Noninvasive positive-pressure ventilation: a utilization review of use in a teaching hospital

T Sinuff, D Cook, J Randall, C Allen
CMAJ: Canadian Medical Association Journal, Journal de L'Association Medicale Canadienne 2000 October 17, 163 (8): 969-73

BACKGROUND: The use of noninvasive positive-pressure ventilation (NIPPV) for acute respiratory failure (ARF) has become more widespread over the past decade, but its prescription, use and outcomes in the clinical setting remain uncertain. The objective of this study was to review the use of NIPPV for ARF with respect to clinical indications, physician ordering, monitoring strategies and patient outcomes.

METHODS: A total of 91 consecutive adult patients admitted between June 1997 and September 1998 to a university-affiliated tertiary care hospital in Hamilton, Ont., who received 95 trials of NIPPV for ARF were included in an observational cohort study. Data abstraction forms were completed in duplicate, then relevant clinical, physiologic, prescribing, monitoring and outcome data were abstracted from the NIPPV registry and hospital records.

RESULTS: The most common indications for NIPPV were pulmonary edema (42 of 95 trials [44.2%]) and exacerbation of chronic obstructive pulmonary disease (23 of 95 trials [24.2%]). NIPPV was started primarily in the emergency department (62.1% of trials), however, in terms of total hours of NIPPV the most frequent sites of administration were the intensive care unit (30.9% of total hours) and the clinical teaching unit (20.2% of total hours). NIPPV was stopped in 48.4% of patients because of improvement and in 25.6% because of deterioration necessitating endotracheal intubation. The median time to intubation was 3.0 hours (interquartile range 0.8-12.2 hours). The respirology service was consulted for 28.4% of the patients. Physician orders usually lacked details of NIPPV settings and monitoring methods. We found no significant predictors of the need for endotracheal intubation. The overall death rate was 28.6%. The only independent predictor of death was a decreased level of consciousness (odds ratio 2.9, 95% confidence interval 1.0-8.4).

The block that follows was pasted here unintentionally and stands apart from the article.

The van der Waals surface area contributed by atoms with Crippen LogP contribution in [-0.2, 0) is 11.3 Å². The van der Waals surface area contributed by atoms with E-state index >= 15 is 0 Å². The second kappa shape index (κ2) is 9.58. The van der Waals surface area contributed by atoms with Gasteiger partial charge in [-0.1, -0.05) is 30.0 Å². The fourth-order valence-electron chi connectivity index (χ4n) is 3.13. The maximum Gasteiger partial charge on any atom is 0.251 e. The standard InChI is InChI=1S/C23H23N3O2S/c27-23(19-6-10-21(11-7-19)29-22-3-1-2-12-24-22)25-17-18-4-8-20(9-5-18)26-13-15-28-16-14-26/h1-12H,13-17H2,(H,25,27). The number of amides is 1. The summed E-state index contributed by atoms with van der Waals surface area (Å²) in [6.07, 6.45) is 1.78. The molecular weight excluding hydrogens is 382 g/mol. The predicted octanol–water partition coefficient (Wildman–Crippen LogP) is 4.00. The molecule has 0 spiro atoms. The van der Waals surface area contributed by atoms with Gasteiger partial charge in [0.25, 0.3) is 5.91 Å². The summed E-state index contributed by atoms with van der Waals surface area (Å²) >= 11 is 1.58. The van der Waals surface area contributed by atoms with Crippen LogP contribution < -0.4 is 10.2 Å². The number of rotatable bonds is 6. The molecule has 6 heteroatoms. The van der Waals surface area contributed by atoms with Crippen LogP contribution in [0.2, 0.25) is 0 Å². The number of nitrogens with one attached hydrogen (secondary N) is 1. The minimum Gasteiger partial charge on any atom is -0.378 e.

INTERPRETATION: NIPPV was used for ARF of diverse causes in many hospital settings and was started and managed by physicians with various levels of training and experience. The use of this technique outside the critical care setting may be optimized by a multidisciplinary educational practice guideline.

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